Books and articles that matter
By Dean Andy Boynton
All of us recognize that our business lives are more complicated today than ever before, mostly because technology makes them so. It is difficult to find the quiet periods when hard thinking can be done. I find that reading Henning Mankell’s detective series, featuring the Swedish policeman Kurt Wallander, somehow helps me break away from the urgent and focus on the important.
An international best-selling author, Mankell published the first book in the Wallander series in 1991 in Swedish; in 1997 it was printed in English. I learned about Mankell and the series a few years ago from my friend Dick Blackburn, who was my thesis advisor at the University of Carolina Kenan-Flagler Business School. Well-written and thoroughly engaging, the books now total nine, and recently have been adapted into a BBC series starring Kenneth Branagh (well worth watching, especially after you’ve devoured the novels).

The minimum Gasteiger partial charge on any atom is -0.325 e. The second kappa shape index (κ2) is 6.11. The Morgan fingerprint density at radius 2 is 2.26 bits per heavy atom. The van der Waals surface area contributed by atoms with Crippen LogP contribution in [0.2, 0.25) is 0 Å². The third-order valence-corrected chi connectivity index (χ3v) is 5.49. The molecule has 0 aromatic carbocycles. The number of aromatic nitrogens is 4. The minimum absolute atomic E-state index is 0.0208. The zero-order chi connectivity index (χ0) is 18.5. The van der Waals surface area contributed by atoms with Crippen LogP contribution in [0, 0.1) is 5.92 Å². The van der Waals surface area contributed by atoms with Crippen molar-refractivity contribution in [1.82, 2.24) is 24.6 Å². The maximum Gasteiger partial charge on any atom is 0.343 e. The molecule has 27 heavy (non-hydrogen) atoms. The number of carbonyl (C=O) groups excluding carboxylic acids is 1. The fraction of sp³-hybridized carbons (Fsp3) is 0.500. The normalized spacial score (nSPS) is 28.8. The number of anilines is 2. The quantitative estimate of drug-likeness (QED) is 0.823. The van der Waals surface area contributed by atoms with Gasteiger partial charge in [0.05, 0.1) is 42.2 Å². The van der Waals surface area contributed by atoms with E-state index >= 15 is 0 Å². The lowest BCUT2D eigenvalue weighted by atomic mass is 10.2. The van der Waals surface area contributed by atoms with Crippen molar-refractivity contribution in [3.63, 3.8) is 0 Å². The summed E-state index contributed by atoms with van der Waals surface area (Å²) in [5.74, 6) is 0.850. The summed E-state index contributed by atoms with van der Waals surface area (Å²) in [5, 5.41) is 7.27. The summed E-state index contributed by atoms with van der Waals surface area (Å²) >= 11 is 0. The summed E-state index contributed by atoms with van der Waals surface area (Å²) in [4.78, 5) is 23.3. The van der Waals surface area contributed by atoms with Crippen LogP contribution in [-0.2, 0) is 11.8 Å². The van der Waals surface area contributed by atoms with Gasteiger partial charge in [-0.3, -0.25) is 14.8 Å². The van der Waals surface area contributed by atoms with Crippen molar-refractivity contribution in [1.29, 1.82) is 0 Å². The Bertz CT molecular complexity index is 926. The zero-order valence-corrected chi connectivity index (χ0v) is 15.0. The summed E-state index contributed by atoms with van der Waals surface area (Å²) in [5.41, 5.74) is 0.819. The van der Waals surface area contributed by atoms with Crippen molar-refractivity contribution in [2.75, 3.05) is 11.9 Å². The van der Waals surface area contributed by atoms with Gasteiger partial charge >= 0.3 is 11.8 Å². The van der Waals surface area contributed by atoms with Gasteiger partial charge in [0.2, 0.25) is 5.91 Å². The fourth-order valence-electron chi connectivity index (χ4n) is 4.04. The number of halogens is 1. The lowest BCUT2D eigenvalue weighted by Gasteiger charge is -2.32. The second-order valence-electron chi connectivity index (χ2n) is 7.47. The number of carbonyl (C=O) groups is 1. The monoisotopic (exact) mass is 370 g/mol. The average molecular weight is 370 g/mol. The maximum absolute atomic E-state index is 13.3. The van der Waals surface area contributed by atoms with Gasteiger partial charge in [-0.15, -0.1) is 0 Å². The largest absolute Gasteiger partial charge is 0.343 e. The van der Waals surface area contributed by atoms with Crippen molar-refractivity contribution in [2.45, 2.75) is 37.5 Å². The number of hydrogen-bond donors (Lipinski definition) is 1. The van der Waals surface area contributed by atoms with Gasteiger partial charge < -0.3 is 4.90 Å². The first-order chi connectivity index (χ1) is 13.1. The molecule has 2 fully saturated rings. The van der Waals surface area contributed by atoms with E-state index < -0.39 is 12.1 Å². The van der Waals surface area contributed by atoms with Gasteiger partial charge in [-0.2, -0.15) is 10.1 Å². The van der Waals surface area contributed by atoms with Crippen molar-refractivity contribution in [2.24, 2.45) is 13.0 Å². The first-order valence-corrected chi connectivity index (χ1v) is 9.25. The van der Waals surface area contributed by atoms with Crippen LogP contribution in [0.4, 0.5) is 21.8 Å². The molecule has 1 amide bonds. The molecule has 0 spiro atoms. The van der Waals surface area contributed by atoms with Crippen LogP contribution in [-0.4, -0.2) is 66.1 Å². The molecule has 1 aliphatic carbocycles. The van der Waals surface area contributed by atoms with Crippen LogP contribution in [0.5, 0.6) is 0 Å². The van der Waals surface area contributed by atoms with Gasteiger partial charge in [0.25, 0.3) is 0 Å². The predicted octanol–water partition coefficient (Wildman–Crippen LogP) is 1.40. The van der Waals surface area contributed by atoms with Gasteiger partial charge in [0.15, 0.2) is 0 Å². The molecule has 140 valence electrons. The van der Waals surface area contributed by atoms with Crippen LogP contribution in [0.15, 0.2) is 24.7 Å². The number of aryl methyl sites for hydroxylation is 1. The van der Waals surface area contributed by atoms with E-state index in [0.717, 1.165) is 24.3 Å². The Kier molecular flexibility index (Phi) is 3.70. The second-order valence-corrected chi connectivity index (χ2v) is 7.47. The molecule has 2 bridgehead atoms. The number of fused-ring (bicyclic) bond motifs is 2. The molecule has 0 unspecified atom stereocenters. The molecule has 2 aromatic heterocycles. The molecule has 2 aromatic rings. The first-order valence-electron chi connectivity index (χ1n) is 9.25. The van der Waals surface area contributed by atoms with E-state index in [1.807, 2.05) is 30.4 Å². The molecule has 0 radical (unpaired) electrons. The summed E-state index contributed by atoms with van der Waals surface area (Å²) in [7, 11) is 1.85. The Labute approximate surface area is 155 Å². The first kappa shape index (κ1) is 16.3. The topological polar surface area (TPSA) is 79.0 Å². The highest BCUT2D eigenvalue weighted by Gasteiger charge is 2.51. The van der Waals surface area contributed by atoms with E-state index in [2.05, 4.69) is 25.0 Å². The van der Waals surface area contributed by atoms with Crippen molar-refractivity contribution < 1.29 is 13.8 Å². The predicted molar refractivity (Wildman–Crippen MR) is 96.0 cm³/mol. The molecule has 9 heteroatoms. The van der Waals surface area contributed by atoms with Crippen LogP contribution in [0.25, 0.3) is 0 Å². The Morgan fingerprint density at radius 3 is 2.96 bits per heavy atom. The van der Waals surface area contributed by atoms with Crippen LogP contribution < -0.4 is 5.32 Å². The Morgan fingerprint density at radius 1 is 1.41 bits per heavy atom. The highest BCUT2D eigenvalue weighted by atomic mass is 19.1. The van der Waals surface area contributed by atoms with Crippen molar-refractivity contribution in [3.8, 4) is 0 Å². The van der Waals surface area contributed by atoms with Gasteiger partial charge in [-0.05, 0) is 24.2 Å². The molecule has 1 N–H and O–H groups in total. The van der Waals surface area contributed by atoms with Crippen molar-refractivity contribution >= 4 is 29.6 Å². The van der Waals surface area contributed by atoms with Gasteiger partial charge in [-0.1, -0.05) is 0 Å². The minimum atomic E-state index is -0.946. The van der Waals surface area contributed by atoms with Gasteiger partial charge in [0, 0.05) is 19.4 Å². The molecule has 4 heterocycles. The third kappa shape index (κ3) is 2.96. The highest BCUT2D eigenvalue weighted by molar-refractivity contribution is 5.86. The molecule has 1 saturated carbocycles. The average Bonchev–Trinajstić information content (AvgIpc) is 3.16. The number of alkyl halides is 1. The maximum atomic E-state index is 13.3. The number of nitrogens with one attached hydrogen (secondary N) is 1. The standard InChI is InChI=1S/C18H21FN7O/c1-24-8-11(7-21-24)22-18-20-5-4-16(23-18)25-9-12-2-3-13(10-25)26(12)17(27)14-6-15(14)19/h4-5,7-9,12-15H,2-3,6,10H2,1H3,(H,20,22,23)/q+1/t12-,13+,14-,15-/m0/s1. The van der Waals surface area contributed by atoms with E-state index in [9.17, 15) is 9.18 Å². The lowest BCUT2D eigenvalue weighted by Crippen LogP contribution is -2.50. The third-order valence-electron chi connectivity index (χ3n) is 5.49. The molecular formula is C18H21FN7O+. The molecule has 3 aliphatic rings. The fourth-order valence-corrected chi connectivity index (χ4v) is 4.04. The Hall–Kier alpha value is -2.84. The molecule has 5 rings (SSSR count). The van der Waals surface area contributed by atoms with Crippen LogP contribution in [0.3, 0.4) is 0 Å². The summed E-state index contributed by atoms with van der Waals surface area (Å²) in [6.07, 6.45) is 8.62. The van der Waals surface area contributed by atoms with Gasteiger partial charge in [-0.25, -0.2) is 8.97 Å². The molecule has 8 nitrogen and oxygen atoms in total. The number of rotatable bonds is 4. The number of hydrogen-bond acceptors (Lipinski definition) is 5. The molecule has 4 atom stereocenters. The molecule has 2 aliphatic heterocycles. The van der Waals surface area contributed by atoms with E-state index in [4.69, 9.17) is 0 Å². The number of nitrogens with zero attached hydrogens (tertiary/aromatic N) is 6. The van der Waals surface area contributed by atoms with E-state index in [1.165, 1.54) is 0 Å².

Mankell’s Wallander might best be described as a cross between Lieutenant Columbo, the stumbling detective of TV fame, and Sherlock Holmes, who was, in his own words, “the world’s first consulting detective.” It is Wallander’s Holmesian power of observation and deduction that most intrigues me. His approach to crime solving can be applied to everyday problem solving: he looks at the big picture, turns the picture upside down, walks away, and lets his mind work. Then, the creative insights come. In the course of circling the crime and creating distance, ideas percolate, he connects the dots, and he solves the mystery.
Wallander inspires me to try to do the same.
Our lives are cluttered, and sometimes difficult, which makes it more urgent that we find ways to see valuable ideas and fresh solutions. Creativity not only drives innovation, it drives progress. And those of us who are leaders need to find ways to allow creativity to thrive, within us and within those who work for us.